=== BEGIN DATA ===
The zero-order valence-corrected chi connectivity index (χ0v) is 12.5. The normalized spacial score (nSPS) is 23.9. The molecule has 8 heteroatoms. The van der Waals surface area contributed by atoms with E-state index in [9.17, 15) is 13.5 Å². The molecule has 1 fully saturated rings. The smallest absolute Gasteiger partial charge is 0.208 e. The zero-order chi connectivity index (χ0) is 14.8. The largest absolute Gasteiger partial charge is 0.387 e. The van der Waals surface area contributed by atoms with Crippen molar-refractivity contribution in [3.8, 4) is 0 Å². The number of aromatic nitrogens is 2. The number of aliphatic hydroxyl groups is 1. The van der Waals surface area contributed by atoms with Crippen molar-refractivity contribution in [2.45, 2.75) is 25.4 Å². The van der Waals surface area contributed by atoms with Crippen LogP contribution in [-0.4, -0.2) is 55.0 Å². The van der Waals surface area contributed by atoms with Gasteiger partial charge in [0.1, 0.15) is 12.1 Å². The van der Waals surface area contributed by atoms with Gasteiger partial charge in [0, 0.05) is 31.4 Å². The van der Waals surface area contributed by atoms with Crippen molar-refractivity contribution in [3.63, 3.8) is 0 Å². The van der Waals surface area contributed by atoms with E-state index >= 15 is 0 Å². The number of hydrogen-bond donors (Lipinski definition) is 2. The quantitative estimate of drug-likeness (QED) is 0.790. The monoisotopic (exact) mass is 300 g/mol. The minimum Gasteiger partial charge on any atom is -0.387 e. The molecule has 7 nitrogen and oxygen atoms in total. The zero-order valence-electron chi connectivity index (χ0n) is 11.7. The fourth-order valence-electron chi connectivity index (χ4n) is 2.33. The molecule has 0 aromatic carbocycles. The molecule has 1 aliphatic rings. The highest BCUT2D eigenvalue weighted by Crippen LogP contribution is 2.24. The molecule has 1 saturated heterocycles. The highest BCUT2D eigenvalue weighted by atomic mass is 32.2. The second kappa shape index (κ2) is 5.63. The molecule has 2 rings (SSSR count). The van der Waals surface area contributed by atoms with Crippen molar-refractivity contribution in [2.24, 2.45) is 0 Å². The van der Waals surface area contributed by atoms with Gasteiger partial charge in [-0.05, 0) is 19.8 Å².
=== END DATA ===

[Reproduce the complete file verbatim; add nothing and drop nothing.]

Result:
The zero-order valence-corrected chi connectivity index (χ0v) is 12.5. The normalized spacial score (nSPS) is 23.9. The molecule has 8 heteroatoms. The van der Waals surface area contributed by atoms with E-state index in [9.17, 15) is 13.5 Å². The molecule has 1 fully saturated rings. The smallest absolute Gasteiger partial charge is 0.208 e. The zero-order chi connectivity index (χ0) is 14.8. The largest absolute Gasteiger partial charge is 0.387 e. The van der Waals surface area contributed by atoms with Crippen molar-refractivity contribution in [3.8, 4) is 0 Å². The number of aromatic nitrogens is 2. The number of aliphatic hydroxyl groups is 1. The van der Waals surface area contributed by atoms with Crippen molar-refractivity contribution in [2.45, 2.75) is 25.4 Å². The van der Waals surface area contributed by atoms with Crippen LogP contribution in [-0.4, -0.2) is 55.0 Å². The van der Waals surface area contributed by atoms with Gasteiger partial charge in [0.1, 0.15) is 12.1 Å². The van der Waals surface area contributed by atoms with Gasteiger partial charge in [0, 0.05) is 31.4 Å². The van der Waals surface area contributed by atoms with Crippen molar-refractivity contribution in [3.63, 3.8) is 0 Å². The van der Waals surface area contributed by atoms with E-state index >= 15 is 0 Å². The number of hydrogen-bond donors (Lipinski definition) is 2. The quantitative estimate of drug-likeness (QED) is 0.790. The monoisotopic (exact) mass is 300 g/mol. The minimum Gasteiger partial charge on any atom is -0.387 e. The molecule has 7 nitrogen and oxygen atoms in total. The zero-order valence-electron chi connectivity index (χ0n) is 11.7. The fourth-order valence-electron chi connectivity index (χ4n) is 2.33. The molecule has 0 aromatic carbocycles. The molecule has 1 aliphatic rings. The highest BCUT2D eigenvalue weighted by Crippen LogP contribution is 2.24. The molecule has 1 saturated heterocycles. The highest BCUT2D eigenvalue weighted by atomic mass is 32.2. The second kappa shape index (κ2) is 5.63. The molecule has 2 rings (SSSR count). The van der Waals surface area contributed by atoms with Crippen molar-refractivity contribution in [2.24, 2.45) is 0 Å². The van der Waals surface area contributed by atoms with Gasteiger partial charge in [-0.05, 0) is 19.8 Å².